Postal Service consolidation uproots workers

Jeff Chiu/AP File
The U.S. Postal Service's plans to consolidate operations to reduce costs are forcing some workers to move to new cities or take inconvenient shifts to keep their jobs.

Combining mail processing facilities and delivery routes allows the Postal Service to increase efficiency in the face of declining mail volume, said Greg Frey, a spokesman for USPS. The agency in March outlined a 10-year plan to streamline operations, including measures such as five-day delivery, changes to retiree health benefits funding requirements and building a more flexible workforce. Postal officials have said the agency must be able to adjust work hours quickly and use more part-time staff to reduce labor costs, which amount to more than 75 percent of total expenses.

"As you look at things like delivery units, with less mail in particular, you have to find ways to make the delivery process more efficient," Frey said. "Less mail, less volume -- rather than having people idle, we need to make sure there's work for everyone to do."

According to Dick Collins, assistant to National Postal Mail Handlers Union President John Hegarty, employees are declared to be excess when there isn't enough work to keep them at a consolidated facility. They then have the option to look for a job at a different plant, or leave the Postal Service with severance pay, he said.

Frey said USPS has moved forward with plans to consolidate processing and delivery operations in central areas. Having only one location reduces transportation costs and redundancy in delivery needs, he said, adding job security for workers in these facilities is regulated in the collective bargaining process.

Collins noted while consolidation doesn't necessarily result in job cuts, it is disruptive because workers are forced to change their hours or to move locations. For example, supplemental workers who aren't career USPS employees and part-time flexible staff who don't follow a regular 40-hour schedule are the first to feel the changes, while those who work days are considered excess and moved to night shifts.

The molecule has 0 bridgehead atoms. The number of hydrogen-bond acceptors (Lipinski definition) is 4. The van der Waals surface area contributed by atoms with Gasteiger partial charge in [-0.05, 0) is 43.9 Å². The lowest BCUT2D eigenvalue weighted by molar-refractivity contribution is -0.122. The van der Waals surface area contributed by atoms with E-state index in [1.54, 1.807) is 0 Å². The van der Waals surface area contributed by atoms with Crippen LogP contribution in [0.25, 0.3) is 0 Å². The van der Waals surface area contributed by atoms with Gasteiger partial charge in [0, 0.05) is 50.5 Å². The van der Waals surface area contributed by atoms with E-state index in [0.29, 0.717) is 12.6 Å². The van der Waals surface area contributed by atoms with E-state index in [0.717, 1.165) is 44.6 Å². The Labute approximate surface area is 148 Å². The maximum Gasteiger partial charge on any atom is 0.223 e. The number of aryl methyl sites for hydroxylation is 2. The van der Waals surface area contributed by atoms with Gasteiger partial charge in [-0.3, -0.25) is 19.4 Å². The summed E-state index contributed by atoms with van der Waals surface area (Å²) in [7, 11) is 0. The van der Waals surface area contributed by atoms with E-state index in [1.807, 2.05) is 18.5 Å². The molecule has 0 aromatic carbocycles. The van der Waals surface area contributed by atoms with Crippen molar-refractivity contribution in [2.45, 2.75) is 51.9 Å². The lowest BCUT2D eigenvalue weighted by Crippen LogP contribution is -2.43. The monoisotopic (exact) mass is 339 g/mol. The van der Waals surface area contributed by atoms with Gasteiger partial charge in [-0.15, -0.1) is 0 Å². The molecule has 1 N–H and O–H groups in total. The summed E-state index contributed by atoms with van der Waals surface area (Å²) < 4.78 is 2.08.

The impact is significant, particularly for people who have family obligations, such as elderly parents who require care, or those who have had long careers with the Postal Service only to be pushed back to night shifts, Collins said.

The biggest hardship is moving hundreds, even thousands of miles to a new facility, said Sally Davidow, spokeswoman for the American Postal Workers Union, to work a "different job, different shift, different location.

"It takes its toll," she said, adding the stressful experience is a way to reduce the workforce.

Frey said he expects the consolidation of processing operations and carrier schedules to be continued, but noted USPS isn't focused on reducing its retail presence or limiting public access to services. An initiative last year to consolidate postal stations and branches resulted in very limited closures, though officials could revisit that in the future, he added.

"The bottom line is you keep the job, but it gets a lot more complicated and you have to make changes in your life to meet the needs of the Postal Service," Collins said.

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